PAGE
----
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The Handmaid’s Tale costume designer has revealed the secret meanings hidden in her work

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Moya Lothian-McLean
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In The Handmaid’s Tale, blue isn’t the warmest colour…

The Handmaid’s Tale has always used every narrative element at its disposal to build its bleak story of oppression. There’s musical choices that are loaded with significance and internal monologues drawn straight from characters’ heads. But the costumes have become the most symbolic aspect of the series – so much so that they’ve leaked into the real world as an emblem of protest against attempts to roll back women’s rights.

So, it’s no surprise that season three’s sartorial choices also express some pretty major themes. Costume designer Natalie Bronfman revealed that even the colours of the handmaids’ dour Puritanical dresses have hidden meanings – and they change too. 

“What’s happening with the color red this season is that it’s going from being life blood to being a courage and power that steers the anger,” said Bronfman, in an interview with The Hollywood Reporter.

“You’ve got love and lust and anger and they’re all passionate emotions, so the red covers it all.”

Meanwhile, Serena Joy’s journey from grieving parent (albeit, active perpetrator of a fascist state) to deciding how to wield newfound power is signalled through subtle changes in shade.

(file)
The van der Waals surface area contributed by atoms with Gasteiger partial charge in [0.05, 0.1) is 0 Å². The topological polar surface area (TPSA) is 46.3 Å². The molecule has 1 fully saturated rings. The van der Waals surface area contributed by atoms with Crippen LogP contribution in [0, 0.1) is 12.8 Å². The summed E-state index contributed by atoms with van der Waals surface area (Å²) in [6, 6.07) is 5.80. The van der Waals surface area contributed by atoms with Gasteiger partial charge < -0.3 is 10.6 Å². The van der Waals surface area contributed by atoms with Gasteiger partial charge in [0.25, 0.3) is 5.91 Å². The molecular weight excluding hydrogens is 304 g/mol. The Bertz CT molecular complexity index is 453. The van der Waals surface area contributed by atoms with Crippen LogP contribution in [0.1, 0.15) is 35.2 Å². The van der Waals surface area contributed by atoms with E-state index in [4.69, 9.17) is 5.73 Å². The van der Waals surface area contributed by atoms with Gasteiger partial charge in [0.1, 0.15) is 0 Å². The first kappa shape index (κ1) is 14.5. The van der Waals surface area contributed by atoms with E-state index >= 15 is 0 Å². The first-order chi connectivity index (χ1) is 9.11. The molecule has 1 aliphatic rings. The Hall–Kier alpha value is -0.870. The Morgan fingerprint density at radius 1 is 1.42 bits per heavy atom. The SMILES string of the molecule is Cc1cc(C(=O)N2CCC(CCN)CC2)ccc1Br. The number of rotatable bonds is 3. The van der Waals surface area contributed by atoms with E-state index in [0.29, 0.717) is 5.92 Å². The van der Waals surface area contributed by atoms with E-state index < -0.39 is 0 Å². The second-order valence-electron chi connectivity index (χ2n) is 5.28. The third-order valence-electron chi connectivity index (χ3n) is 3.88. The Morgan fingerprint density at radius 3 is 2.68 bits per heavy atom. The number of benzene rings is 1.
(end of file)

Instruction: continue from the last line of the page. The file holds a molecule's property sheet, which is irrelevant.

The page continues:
“The blue of the water, the teal range [of the commanders’ wives dresses], means to be secretive or closed off because you’re going into the depths of the ocean,” explains Bronfman.

“The deeper you get, the darker the green and the blue-green. Selena’s character arc this season is quite interesting because she goes from being very depressed (having lost her child) and being in dark teal colors to slowly getting brighter, and her shapes change as well.

“So I use the color tonality to bring in a bit of her psychological change, her power gets very bright and strong and clear.” 

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As for the deep purple garb worn by commanders’ widows, it was directly inspired by real world events – the colour is taken from the US Purple Heart, a military decoration awarded to soldiers injured or killed in service. According to Bronfman, it pays homage to the women having “endured what they did.” 

Her ultimate aim for season three? To make it clear through costuming that this is the year that the female characters start driving the action – for better or worse.

“This year, the women are growing strong,” Bronfman concluded. “They’re no longer just submissive wives; we start seeing their characters.”

Images: Hulu/Instagram

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Moya Lothian-McLean

Moya Lothian-McLean is a freelance writer with an excessive amount of opinions. She tweets @moya_lm.

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